October 24, 2012

Marital Deduction - Estate Tax

One of the key terms used when discussing the estate tax is the "marital deduction." The Internal Revenue Code provides an enormous deduction for transfers to  the surviving spouse from the deceased spouse. This post will provide a brief overview of the marital deduction.

The estate tax is applicable to all U.S. citizens and permanent residents when they die. Still, the estate tax is levied upon only certain estates that exceed a monetary threshold. The threshold figure for 2012 is $5.12M. This means that if a person's estate is valued over $5.12M, an estate tax of 35% will be levied upon the amount over $5.12M. For example, if a person's estate is worth $6M, a tax would levied upon 880,000. If a person's estate is under the threshold, there is no estate tax.

The value of a person's estate is basically the computation of all assets the person owns worldwide. Hence, if a person is a U.S. citizen but owns property abroad, e.g. a London flat, this flat would count towards the estate tax calculation. However, deductions from the value of the person's estate are permissible and therein the marital deduction comes into play.

A deceased spouse may transfer to a surviving spouse an unlimited amount of assets so as to reduce the value of their estate for estate tax purposes. IRC §2056(a). Although in practice the size of the transfer is typically carefully calculated to avoid future problems. For instance, if an affluent husband transfers his entire estate worth tens of millions of dollars to his surviving wife, the wife will probably have an estate tax issue down the line. This is due to the fact that the wife, assuming she does not re-marry, will not have the marital deduction at her disposal when she passes away. The upshot is that if a wealthy spouse blindly leaves everything to the surviving spouse, the estate tax issue is not really addressed but delayed. 

The common arrangement when dealing with marital deduction is to utilize the estate tax exemption of the deceased spouse by sheltering or disclaiming said amount and leaving the remainder to the surviving spouse. This sounds perplexing at first blush but is not conceptually difficult.  Assume John Doe has an estate worth $8.12M. He marries Jane Doe in 2012 in a May-December wedding. Jane is a U.S. citizen. Prior to John's passing, the couple write a marital deduction trust. The trust says that upon John's death, the trustee shall allocate to the marital deduction trust the maximum amount allowed to pass tax-free under the estate tax, i.e. the applicable exclusion amount. The remainder shall be allocated to Jane's trust. When Jane passes away, both trusts are to be distributed to John's neighbor Wilbur Wright. When John passes away in 2012, the trustee allocates $5.12M to the marital deduction trust and $3M to Jane's trust. Shortly thereafter in 2012, Jane passes away. Since Jane's estate is less than the estate tax threshold, $3M is less than $5.12M, and John's estate is held by a marital deduction trust, the estate of $8.12M passes to Wilbur estate tax-free. In short, since the couple wrote a marital deduction trust, the couple was able to utilize the unique advantages couples have in regards to the estate tax. That is, the couple was able to shield millions of dollars in assets from the estate tax due to drafting a marital deduction trust.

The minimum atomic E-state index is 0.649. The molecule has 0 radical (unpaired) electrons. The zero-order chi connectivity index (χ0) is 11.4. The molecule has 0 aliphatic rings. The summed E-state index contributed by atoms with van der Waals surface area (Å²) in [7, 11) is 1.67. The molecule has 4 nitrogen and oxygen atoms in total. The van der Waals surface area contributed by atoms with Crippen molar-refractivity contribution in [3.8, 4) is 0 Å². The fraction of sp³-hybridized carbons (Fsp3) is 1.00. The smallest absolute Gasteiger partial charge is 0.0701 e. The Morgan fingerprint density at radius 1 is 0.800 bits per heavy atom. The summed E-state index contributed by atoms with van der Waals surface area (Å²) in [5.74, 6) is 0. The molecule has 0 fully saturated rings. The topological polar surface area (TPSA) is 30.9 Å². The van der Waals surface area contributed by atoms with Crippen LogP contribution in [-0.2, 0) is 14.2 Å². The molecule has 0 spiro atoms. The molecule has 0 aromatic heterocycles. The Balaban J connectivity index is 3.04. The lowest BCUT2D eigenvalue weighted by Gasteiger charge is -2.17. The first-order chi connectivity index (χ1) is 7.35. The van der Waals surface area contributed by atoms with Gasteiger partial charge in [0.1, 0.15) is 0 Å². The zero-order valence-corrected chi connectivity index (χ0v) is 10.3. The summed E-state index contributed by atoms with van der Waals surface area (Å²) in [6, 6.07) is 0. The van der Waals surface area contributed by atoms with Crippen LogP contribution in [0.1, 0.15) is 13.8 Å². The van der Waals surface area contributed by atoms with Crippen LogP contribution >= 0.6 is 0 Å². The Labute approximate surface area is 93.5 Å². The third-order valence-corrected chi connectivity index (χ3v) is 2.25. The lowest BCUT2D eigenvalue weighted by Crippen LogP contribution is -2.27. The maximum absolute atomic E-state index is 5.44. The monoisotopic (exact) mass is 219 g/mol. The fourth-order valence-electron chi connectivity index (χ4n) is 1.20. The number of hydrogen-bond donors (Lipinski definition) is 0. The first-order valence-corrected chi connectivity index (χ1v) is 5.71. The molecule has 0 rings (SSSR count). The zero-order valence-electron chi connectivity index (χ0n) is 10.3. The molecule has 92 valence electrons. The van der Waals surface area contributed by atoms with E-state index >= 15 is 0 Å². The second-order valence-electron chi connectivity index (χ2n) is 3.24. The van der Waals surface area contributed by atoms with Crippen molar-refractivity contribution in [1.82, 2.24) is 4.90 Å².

There are caveats for utilizing a marital deduction trust however. The primary concern is that the recipient spouse must be a U.S. citizen. Conversely, there is no requirement that the deceased spouse be a U.S. citizen or a resident. 

Another key caveat is that marital deduction is not available to same-sex couples or domestic partners. While the Internal Revenue Code defers to state law for the definition of a spouse, the Defense of Marriage Act ("DOMA") prohibits the IRS from relying on a state law definition of spouse when the state law treats a same-sex couple or domestic partners as spouses. 1 USC §7. Although various courts have invalidated DOMA on constitutional grounds. Furthermore, here in California, the 9th Circuit affirmed a district court ruling that struck down Prop 8, the California constitutional amendment to ban same-sex marriage that passed in 2008. Going forward, the Prop 8 case, along with other DOMA cases, makes the future of DOMA uncertain.